Photo: Screenshot of an ad at usasoccer.com

Chutzpah, thy name is Megan Rapinoe. After losing 5-2 in 2017 to the Dallas FC Under-15 squad — yes, that would be boys with, in certain cases, high-pitched voices — Rapinoe and the rest of the U.S. Women’s National Soccer Team (USWNST) still want the men’s money.

The scene of Rapinoe’s latest descent into utter audacity was the White House, where Joe and Jill Biden had a roundtable discussion with USWNST members on Wednesday, which was “Equal Pay Day.”

For the uninitiated, know that this day isn’t devoted to equalizing the pay gap between whites and Asian-descent Americans (the latter make more), between Christians and Jews, between uncompensated pubescent boy soccer players and the wealthy female pros they beat, or any other groups. Rather, discriminating among the disparity phenomena, the focus is on just a specific one: the gap between men and women.  

 

Moreover, because this aim isn’t confined to the soccer realm but is applied to the general population, it actually hurts women (more on that later). As NBC News reports (and distorts):

Wednesday marked “Equal Pay Day” — which is how far into the year women must work on average to make up the pay disparity between what men and women earned the prior year. The Census Bureau estimates that a woman working full-time would earn about 82 cents for each dollar paid to a man.

Biden and his wife, Jill, hosted a roundtable with Margaret Purce and Megan Rapinoe of the U.S. women’s national soccer team, and other members of the squad who attended virtually. The president then signed a proclamation honoring the day.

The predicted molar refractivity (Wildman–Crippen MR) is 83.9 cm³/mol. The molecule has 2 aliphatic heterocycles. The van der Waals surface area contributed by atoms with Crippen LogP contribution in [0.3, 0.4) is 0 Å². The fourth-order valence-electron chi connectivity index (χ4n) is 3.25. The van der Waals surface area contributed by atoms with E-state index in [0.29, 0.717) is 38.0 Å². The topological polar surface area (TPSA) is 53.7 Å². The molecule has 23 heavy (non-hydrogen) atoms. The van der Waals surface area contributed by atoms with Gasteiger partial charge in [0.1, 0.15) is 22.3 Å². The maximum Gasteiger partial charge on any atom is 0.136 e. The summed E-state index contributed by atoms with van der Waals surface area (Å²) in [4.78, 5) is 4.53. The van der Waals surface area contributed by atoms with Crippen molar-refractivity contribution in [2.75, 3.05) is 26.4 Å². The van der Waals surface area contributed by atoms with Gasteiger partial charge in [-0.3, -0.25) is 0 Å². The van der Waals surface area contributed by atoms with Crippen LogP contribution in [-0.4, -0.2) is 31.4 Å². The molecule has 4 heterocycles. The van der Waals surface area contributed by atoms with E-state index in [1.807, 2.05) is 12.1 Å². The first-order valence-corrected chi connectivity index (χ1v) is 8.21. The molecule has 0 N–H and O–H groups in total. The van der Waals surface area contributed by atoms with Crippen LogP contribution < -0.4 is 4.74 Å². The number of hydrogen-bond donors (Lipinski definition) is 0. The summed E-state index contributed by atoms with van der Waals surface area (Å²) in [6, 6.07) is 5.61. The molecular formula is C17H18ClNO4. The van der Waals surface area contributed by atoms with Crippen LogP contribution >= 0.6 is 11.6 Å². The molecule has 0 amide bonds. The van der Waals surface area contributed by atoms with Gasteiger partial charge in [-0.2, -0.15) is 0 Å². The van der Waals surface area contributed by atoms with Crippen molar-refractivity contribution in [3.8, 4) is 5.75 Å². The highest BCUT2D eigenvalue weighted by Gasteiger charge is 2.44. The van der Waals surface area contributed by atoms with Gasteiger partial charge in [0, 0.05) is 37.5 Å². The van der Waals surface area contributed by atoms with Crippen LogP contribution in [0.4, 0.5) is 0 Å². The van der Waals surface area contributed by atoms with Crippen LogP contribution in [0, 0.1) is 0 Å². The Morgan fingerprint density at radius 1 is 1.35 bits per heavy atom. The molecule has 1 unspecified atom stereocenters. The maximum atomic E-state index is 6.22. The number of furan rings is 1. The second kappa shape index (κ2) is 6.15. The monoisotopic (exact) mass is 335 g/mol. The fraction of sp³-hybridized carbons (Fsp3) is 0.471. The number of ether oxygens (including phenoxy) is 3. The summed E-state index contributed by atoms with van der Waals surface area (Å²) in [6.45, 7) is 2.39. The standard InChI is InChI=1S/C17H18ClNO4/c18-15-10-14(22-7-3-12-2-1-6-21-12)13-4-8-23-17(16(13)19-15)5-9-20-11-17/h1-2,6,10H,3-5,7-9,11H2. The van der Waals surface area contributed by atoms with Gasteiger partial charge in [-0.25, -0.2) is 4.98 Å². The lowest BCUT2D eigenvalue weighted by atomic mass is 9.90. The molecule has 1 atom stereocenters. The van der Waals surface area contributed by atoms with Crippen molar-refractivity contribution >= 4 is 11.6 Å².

“Doesn’t matter if you’re an electrician, an accountant or part of the best damn soccer team in the world,” Biden said. “The pay gap is real. And this team is living proof that you can be the very best at what you do and still have to fight for equal pay.”

For the record, the “best damn soccer team in the world” would be, at least according to the current FIFA rankings, the Belgian men’s team. Speaking of which, there’s a good answer for the USWNST, whose Rapinoe told Biden, “I’ve been devalued, I’ve been disrespected and dismissed because I’m a woman.” To wit: If you want the men’s money, there’s a very simple way to get it.

Play in the men’s league and succeed.

(Or they could just beg for it; they are used to spending time on their knees, after all.)

I mean, really, isn’t this what you’d tell a lightweight boxer who complained that he wanted the heavyweights’ money?

Biden shouldn’t think this would be difficult for the USWNST, either, as on Equal Pay Day he said the below.

(My, so now, after watching the above, we know that Biden even lies to his daughters.)

Of course, NBC is right about one thing: The intersex pay gap is real. This is just as is the white/Asian-descent-American pay gap and the other aforementioned ones. And as with them, it has nothing to do with unjust discrimination.

In fact, Biden’s bunkum has been debunked so many times that doing so gets tiresome. It’s also shameful that politicians, even now, would still peddle such propaganda.

In 2014, I addressed the pay gap issue in The New American essay “Equal Pay for Equal Work Means Paying Men More.” Columnist Carrie Lukas also tackled the matter, back in 2007, and what she reported is as true today as it was then. She wrote:

All the relevant factors that affect pay — occupation, experience, seniority, education and hours worked — are ignored [by those citing the wage gap]. This sound-bite statistic fails to take into account the different roles that work tends to play in men’s and women’s lives.